In case you were not able to attend the lecture and are interested in hearing Mr. Blond’s remarks, please see the Tocqueville Forum’s streaming audio of the lecture: https://mediapilot.georgetown.edu/sharestream2gui/getMedia.do?action=streamMedia&mediaPath=0d2117cd27760d9e012788c51caf002f&cid=0d21b6201df9d7e6011e20cfb5eb0052&userFrom=. For more information about the Forum, visit our website at http://www.tocquevilleforum.org.

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Mark T. Mitchell
Mark T. Mitchell teaches political theory at Patrick Henry College in Purcellville, VA. He is the author Michael Polanyi: The Art of Knowing and The Politics of Gratitude: Scale, Place, and Community in a Global Age (Potomac Books, 2012). He is co-editor of another book titled, The Humane Vision of Wendell Berry. Currently he is writing a book on private property. In 2008-9, while on sabbatical at Princeton University, he and Jeremy Beer hatched a plan to start a website dedicated to political decentralism, economic localism, and cultural regionalism. A group of like-minded people quickly formed around these ideas, and in March 2009, FPR was launched. Although he was raised in Montana and still occasionally longs for the west, he lives in Virginia with his wife, three sons and one daughter where they are in the process of turning a few acres into a small farm. See books written by Mark Mitchell.

5 COMMENTS

  1. Thanks for this Mark. I was all set to kill two birds with one stone by driving to Villanova to see him in person yesterday only to come down with the 24 hr flu Sunday evening in a synchronistic manner that could have me embracing the porcelain font and retching whilst the nervous and jerky commentators on the Telly fertilized the national dyspepsia over our Health Care (as if health care had much to do with it)…..A Republican scandalously used the phrase “hell no” as I was saluting the Gods of Digestion once again. I discovered that bilious personal output provides a perfect soundtrack for modern political discourse.

    But, as to what appears to be a a very sane human in Mr. Blond. A few of his major points that resounded in my ears:

    “We have lost an organic sense of the Good”. Underline “organic” and his identification with older strains of “liberalism” which were chary of the State as we have concocted it.

    “Subsidiarity is not a fetishism of the small, it is an identification of the most appropriate”. How novel. This is a bit of responsible reasoning that even the most hidebound Federalist in the Founder’s era could have embraced.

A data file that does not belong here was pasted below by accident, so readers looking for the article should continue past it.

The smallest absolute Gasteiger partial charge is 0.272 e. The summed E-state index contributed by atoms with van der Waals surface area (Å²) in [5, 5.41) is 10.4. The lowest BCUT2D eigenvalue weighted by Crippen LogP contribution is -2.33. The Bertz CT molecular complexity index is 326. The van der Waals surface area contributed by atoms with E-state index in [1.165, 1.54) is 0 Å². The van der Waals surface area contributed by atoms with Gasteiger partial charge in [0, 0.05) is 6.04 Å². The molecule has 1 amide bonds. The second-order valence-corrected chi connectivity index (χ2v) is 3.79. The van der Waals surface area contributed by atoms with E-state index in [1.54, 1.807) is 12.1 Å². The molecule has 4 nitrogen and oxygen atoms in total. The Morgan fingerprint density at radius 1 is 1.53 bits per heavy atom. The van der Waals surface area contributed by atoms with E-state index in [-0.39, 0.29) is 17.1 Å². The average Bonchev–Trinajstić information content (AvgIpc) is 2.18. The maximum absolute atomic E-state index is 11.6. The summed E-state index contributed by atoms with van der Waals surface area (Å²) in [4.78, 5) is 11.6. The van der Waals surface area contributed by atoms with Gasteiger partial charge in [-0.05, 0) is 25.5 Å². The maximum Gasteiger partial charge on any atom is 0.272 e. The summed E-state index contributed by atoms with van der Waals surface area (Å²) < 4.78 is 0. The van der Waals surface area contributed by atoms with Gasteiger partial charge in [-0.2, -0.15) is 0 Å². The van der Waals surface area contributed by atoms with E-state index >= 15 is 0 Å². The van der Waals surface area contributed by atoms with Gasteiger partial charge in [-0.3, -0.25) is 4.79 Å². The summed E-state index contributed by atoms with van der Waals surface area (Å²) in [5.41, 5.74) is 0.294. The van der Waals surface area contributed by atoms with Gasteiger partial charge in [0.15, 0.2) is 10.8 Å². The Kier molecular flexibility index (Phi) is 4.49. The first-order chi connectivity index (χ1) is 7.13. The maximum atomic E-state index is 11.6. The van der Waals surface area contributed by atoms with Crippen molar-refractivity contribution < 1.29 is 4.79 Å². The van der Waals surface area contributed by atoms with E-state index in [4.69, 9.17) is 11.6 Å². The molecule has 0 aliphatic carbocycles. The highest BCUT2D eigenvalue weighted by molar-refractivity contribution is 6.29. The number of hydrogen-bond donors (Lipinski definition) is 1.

“The re-entrenchment of economic caste”. This alone, should give pause for any American even mildly interested in Liberty. His rebuke of individualism is in the vein of preserving a more evolved sense of the individual, at once independent and highly social…i.e., the only individual worth having. All else is simple dog eat dog narcissism.

    He also underscores the high comedy of being an advocate of the Free Market within the ritualistic, members only government subsidized, external cost-heavy market of today.

    The Enlightenment was not altogether an evil unto itself, it has been , to a degree, a perversion of those liberal traditions spawned by the Enlightenment that has created the very real Banal Evil in our debt-financed totalitarian system. The most technologically advanced , plush and abundantly “choiced” civilization in history has taken the Enlightenment and used it as a cudgel on what the State has come to perceive as impediments to “progress”. As a result, we are High Concept, Machine Age Fetishists, validating ourselves by creating a rotating menu of “enemies”. Instead of elevating the Homo Faber, we built a pedestal for the Animal Laborens and awarded him with necktie and a desk to check boxes in. We have taken the Enlightenment and set it in opposition to Tradition, rather than maintaining the “Ties that bind” in that age-old way of the very human discursive intelligence. This is , in my mind, Blonds essential message, a Renaissance of the Discursive Man and his vital social attachments that no State, no matter how despotic on the one hand, or well meaning on the other, can ever plan, let alone achieve. The Cold War rendered up two losers, one of them is just using the State and its un-indicted co-conspirators as embalming fluid. Some of the Americans in the Embassy in Soviet-era Moscow once referred to Lenin in his tomb as “Dead Fred the Head Red”. Perhaps we should move him over and add Dead FED, the Un-Dead.

  2. Subsidiarity is not a fetishism of the small, it is an identification of the most appropriate”.

    That is the most lucid definition of subsidiarity I have seen.

    For some reason – my computer stops about midpoint in the audio – this is probably my error but I hope these will remain online for awhile?

    I was driving to Villanova when my “check engine” light went on. By the time it was squared away (loose cable of some sort) it was late but a colleague who went said the place was packed. So congratulations to all involved.

  3. DW and Cecelia: Sorry you didn’t make it. It was a good event with lively Q&A. Video should be up by tomorrow.

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